With its pristine steep-sided river valleys and rocky gorges, the property has numerous caves and rock shelters containing an estimated 600 rock art sites, and the number of individual images in those sites probably exceeds 35,000. The images depict animals and human beings, and represent the spiritual life of this people, now no longer living in their original homeland. This art represents an exceptionally coherent tradition that embodies the beliefs and cosmology of the San people over several millennia. There are also paintings done during the nineteenth and twentieth centuries, attributable to Bantu speaking people.
Extending along most of KwaZulu-Natal’s south-western border with Lesotho, the property provides a vital refuge for more than 250 endemic plant species and their associated fauna. It also holds almost all of the remaining subalpine and alpine vegetation in KwaZulu-Natal, including extensive high altitude wetlands above 2,750m and is a RAMSAR site. The Park has been identified as an Important Bird Area, and forms a critical part of the Lesotho Highlands Endemic Bird Area.
Criterion (i): The rock art of the Drakensberg is the largest and most concentrated group of rock paintings in Africa south of the Sahara and is outstanding both in quality and diversity of subject.
Criterion (iii): The San people lived in the mountainous Drakensberg area for more than four millennia, leaving behind them a corpus of outstanding rock art, which throws much light on their way of life and their beliefs.
Criterion (vii): The site has exceptional natural beauty with soaring basaltic buttresses, incisive dramatic cutbacks and golden sandstone ramparts. Rolling high altitude grasslands, the pristine steep-sided river valleys and rocky gorges also contribute to the beauty of the site.
Criterion (x): The property contains significant natural habitats for in situ conservation of biological diversity. It has outstanding species richness, particularly of plants. It is recognised as a Global Centre of Plant Diversity and endemism, and occurs within its own floristic region – the Drakensberg Alpine Region of South Africa. It is also within a globally important endemic bird area and is notable for the occurrence of a number of globally threatened species, such as the Yellow-breasted Pipit. The diversity of habitats is outstanding, ranging across alpine plateaux, steep rocky slopes and river valleys. These habitats protect a high level of endemic and threatened species.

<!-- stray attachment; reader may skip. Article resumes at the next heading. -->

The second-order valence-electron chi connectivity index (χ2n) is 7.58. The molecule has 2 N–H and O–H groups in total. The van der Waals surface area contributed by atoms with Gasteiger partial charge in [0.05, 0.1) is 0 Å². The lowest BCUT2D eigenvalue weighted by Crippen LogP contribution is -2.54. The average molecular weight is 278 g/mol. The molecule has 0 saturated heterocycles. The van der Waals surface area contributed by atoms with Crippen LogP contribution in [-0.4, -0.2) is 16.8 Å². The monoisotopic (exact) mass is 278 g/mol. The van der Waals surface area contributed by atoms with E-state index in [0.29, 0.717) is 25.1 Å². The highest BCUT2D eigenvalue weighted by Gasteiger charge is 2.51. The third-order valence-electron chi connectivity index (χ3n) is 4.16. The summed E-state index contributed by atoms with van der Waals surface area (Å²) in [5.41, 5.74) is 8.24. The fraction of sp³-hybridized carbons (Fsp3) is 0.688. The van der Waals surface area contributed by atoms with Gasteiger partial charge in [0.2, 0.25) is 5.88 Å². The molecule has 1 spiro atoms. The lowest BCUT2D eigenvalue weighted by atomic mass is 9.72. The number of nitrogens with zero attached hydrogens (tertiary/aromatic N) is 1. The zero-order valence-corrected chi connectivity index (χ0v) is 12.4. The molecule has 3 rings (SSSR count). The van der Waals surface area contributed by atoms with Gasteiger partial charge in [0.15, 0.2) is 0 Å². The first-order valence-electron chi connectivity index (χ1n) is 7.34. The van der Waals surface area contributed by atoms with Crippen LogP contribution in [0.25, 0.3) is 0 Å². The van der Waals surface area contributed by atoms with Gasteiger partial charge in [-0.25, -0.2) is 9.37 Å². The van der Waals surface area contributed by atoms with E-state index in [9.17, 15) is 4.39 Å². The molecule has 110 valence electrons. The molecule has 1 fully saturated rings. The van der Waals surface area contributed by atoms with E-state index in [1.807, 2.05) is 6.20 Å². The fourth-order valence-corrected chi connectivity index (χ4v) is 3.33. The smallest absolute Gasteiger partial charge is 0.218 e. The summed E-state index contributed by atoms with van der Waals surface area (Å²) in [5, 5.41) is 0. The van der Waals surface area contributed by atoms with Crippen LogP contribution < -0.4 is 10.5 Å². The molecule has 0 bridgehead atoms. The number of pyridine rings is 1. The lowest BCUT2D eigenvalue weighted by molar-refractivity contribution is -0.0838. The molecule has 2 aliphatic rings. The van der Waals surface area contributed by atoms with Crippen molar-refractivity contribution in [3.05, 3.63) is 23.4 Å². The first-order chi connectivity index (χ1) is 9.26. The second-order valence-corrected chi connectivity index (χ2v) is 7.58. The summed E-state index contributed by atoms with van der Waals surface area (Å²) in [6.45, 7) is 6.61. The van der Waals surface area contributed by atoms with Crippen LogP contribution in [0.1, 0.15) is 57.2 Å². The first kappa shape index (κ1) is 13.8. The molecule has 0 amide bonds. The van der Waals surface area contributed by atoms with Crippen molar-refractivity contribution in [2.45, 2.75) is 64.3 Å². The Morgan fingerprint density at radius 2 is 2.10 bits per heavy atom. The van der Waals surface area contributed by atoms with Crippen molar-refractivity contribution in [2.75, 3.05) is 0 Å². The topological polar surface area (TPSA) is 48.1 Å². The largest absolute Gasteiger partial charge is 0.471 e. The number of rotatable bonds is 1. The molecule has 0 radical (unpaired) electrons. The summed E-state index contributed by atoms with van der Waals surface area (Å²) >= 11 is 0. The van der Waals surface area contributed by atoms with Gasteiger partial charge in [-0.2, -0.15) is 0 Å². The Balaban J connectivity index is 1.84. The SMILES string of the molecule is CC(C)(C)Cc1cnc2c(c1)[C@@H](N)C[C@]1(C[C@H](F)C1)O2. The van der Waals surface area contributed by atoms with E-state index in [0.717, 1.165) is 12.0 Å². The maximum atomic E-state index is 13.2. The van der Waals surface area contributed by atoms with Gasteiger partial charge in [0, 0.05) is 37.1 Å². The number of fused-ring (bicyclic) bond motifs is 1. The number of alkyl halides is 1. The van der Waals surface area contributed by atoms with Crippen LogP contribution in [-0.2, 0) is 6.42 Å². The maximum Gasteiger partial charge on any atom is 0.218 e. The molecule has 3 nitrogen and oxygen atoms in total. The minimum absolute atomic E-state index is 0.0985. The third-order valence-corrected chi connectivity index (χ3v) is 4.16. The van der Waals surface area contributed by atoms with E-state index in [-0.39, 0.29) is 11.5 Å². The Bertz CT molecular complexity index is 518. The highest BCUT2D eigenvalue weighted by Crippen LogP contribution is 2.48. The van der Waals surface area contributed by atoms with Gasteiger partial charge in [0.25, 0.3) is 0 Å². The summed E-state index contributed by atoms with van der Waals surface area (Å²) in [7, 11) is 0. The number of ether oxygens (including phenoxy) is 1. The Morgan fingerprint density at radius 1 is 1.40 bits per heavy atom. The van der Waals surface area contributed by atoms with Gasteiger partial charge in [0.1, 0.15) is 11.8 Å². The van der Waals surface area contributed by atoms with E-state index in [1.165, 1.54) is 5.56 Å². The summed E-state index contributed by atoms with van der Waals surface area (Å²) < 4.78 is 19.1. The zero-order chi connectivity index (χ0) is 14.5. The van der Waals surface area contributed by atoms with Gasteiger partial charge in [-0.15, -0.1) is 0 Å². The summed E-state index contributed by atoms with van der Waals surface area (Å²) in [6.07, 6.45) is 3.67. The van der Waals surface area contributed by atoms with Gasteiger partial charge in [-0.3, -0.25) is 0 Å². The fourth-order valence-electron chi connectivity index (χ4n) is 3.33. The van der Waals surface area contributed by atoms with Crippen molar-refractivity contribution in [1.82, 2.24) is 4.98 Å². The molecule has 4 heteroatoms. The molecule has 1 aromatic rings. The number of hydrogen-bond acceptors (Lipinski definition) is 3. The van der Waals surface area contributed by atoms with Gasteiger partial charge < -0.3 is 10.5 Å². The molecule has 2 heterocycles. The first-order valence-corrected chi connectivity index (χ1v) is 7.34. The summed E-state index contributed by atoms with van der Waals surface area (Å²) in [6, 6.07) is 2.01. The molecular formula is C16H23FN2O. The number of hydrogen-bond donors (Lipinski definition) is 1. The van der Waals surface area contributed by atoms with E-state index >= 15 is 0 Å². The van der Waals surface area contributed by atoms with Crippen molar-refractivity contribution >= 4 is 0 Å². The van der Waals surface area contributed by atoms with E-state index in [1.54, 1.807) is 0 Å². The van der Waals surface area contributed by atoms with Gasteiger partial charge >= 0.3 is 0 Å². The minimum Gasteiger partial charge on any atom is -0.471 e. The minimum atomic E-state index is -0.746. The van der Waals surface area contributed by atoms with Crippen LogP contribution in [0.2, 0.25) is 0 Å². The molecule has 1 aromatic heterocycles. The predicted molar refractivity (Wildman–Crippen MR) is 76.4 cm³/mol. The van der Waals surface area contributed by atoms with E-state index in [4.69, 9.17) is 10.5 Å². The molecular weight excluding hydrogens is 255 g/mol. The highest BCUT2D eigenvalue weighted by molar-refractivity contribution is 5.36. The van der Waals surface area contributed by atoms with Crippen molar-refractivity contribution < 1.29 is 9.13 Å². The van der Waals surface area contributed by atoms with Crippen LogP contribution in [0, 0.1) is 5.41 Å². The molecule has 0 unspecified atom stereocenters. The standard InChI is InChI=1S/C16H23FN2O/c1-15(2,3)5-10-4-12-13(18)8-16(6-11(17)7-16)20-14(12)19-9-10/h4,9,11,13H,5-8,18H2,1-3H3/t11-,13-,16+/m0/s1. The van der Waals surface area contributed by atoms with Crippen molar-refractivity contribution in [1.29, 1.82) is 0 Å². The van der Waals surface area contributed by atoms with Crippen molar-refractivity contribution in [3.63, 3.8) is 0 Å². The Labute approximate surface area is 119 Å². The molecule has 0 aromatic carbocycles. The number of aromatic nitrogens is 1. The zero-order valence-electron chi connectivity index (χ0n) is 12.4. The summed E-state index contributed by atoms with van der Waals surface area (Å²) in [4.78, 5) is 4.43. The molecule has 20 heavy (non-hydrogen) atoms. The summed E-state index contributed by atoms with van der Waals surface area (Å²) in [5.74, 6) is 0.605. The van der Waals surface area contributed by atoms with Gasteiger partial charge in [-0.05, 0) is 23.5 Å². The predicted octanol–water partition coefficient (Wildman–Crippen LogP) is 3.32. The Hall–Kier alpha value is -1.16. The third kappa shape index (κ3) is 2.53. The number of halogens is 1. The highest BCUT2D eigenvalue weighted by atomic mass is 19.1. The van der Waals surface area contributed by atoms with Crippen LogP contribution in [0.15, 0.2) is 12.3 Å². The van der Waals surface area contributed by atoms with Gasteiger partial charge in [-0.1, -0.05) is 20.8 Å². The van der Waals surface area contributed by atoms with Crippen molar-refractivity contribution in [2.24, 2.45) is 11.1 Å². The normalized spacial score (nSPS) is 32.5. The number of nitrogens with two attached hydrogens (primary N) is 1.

The uKhahlamba Drakensberg Park, composed of 12 protected areas established between 1903 and 1973 has a long history of effective conservation management. Covering 242,813 ha in area, it is large enough to survive as a natural area and to maintain natural values. It includes 4 proclaimed Wilderness areas almost 50% of the Park, while largely unaffected by human development, the property remains vulnerable to external land uses including agriculture, plantation forestry and ecotourism, although agreements between Ezemvelo KZN Wildlife and local stakeholders have been implemented to manage these threats.
Invasive species and fire also threaten the integrity of the site, along with land claims in certain areas, infrastructural developments, soil erosion caused by fire and tourist impacts on vulnerable alpine trails, and poaching. The lack of formal protection of the mountain ecosystem over the border in Lesotho exacerbates these threats.